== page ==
World Habitat Day: Construction In Risk Zones Worries Authorities
The 2016 edition comes at a time those with homes in such zones are adamant to relocate.
Danger awaits uncountable homes in the economic capital, Douala. Some of the houses are perched on cliffs like a locality in Logbessou in Douala V municipality; where a landslide is in the offing. Disorderly construction on waterways creates floods each time it rains heavily, while others have constructed in marshy areas or under high tension electricity cables.
These zones are risky for habitation, though occupants are adamant to relocate to other areas. With the commemoration of the 2016 World Habitat Day on October 3 on the theme, “Lodging First,” it is hoped that more sensitisation will do the trick. Else, danger looms for those who do not bother about their own safety. The Douala City Council, in collaboration with sub-divisional councils and administrative and traditional authorities, have carried out uncountable sensitisation campaigns in such zones, persuading inhabitants to avoid the worse by quitting. Some occupants have been paid compensation to quit, but are still staying put. Some have even sold compensated land and homes to unsuspecting people who only realise too late after the City Council bulldozers bring down the structures.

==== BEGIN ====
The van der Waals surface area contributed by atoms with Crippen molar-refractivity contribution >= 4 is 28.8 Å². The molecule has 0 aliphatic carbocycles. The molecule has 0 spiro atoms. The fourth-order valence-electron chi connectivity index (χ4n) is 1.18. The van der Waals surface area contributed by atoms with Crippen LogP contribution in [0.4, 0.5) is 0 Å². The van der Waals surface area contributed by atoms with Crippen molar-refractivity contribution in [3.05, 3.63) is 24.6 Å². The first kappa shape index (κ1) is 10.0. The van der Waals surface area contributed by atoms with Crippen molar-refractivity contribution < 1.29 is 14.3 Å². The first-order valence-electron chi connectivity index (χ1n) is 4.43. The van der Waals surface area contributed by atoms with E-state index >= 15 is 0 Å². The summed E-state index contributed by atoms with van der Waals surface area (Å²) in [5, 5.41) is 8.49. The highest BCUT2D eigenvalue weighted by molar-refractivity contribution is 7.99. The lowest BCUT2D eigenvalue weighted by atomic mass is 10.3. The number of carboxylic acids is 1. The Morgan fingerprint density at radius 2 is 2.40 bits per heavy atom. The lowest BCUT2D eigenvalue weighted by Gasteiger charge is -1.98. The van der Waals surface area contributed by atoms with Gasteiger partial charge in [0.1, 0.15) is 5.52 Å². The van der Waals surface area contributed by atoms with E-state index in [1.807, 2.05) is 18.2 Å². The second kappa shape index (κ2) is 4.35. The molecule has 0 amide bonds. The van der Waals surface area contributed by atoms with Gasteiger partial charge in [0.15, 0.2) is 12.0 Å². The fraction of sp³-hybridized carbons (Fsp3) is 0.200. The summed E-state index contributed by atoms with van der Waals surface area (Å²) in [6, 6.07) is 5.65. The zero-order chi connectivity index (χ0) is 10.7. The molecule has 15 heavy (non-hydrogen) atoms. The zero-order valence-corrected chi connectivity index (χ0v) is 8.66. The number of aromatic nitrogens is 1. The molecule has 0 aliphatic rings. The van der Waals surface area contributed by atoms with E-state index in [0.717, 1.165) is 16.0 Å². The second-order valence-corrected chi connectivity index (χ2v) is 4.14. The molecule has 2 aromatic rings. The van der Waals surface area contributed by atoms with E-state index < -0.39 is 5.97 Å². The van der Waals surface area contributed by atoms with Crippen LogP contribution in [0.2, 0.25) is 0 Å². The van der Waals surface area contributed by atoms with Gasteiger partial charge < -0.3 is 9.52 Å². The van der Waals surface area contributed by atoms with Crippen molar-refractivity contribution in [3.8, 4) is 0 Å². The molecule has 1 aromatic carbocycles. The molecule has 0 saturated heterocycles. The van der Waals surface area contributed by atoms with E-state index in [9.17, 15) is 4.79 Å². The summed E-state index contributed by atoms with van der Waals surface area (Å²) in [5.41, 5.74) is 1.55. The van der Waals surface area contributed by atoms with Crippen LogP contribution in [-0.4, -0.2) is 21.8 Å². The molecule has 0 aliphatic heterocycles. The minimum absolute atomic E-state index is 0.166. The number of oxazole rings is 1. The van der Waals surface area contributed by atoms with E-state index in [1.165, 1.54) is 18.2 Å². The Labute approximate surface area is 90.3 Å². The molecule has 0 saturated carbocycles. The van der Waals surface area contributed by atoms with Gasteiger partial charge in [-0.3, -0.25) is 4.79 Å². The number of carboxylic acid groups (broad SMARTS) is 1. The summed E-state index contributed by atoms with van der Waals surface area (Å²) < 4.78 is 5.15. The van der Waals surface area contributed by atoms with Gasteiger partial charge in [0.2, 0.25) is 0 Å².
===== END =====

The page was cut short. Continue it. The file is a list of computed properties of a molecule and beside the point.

Construction in government land is another preoccupying situation in Douala. In Bois de Singe for instance, inhabitants not illegally buy and sell land, but encroach on the mangrove and even construct adjacent the river bed. Of late, the City Council came up with a town planning whitepaper and has so far engaged in the demolition of houses constructed in risk zones, government land and along the road.